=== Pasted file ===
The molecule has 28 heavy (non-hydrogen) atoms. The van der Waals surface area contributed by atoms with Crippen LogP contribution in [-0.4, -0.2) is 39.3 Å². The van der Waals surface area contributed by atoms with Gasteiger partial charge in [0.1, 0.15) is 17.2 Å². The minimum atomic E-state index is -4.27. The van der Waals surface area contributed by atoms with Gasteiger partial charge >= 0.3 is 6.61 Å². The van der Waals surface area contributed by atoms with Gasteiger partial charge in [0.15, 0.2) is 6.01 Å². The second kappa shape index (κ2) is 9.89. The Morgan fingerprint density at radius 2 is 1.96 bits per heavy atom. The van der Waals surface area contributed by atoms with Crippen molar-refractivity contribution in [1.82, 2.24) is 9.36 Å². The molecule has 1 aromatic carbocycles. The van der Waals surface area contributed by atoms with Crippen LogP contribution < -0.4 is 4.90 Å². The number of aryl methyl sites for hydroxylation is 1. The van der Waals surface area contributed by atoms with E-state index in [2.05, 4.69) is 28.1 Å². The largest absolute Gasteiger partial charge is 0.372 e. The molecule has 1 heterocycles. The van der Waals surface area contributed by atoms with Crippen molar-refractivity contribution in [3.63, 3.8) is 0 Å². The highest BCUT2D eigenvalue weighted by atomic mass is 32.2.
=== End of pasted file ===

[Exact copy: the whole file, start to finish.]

The molecule has 28 heavy (non-hydrogen) atoms. The van der Waals surface area contributed by atoms with Crippen LogP contribution in [-0.4, -0.2) is 39.3 Å². The van der Waals surface area contributed by atoms with Gasteiger partial charge in [0.1, 0.15) is 17.2 Å². The minimum atomic E-state index is -4.27. The van der Waals surface area contributed by atoms with Gasteiger partial charge >= 0.3 is 6.61 Å². The van der Waals surface area contributed by atoms with Gasteiger partial charge in [0.15, 0.2) is 6.01 Å². The second kappa shape index (κ2) is 9.89. The Morgan fingerprint density at radius 2 is 1.96 bits per heavy atom. The van der Waals surface area contributed by atoms with Crippen molar-refractivity contribution in [1.82, 2.24) is 9.36 Å². The molecule has 1 aromatic carbocycles. The van der Waals surface area contributed by atoms with Crippen LogP contribution < -0.4 is 4.90 Å². The number of aryl methyl sites for hydroxylation is 1. The van der Waals surface area contributed by atoms with E-state index in [2.05, 4.69) is 28.1 Å². The largest absolute Gasteiger partial charge is 0.372 e. The molecule has 1 heterocycles. The van der Waals surface area contributed by atoms with Crippen molar-refractivity contribution in [3.63, 3.8) is 0 Å². The highest BCUT2D eigenvalue weighted by atomic mass is 32.2.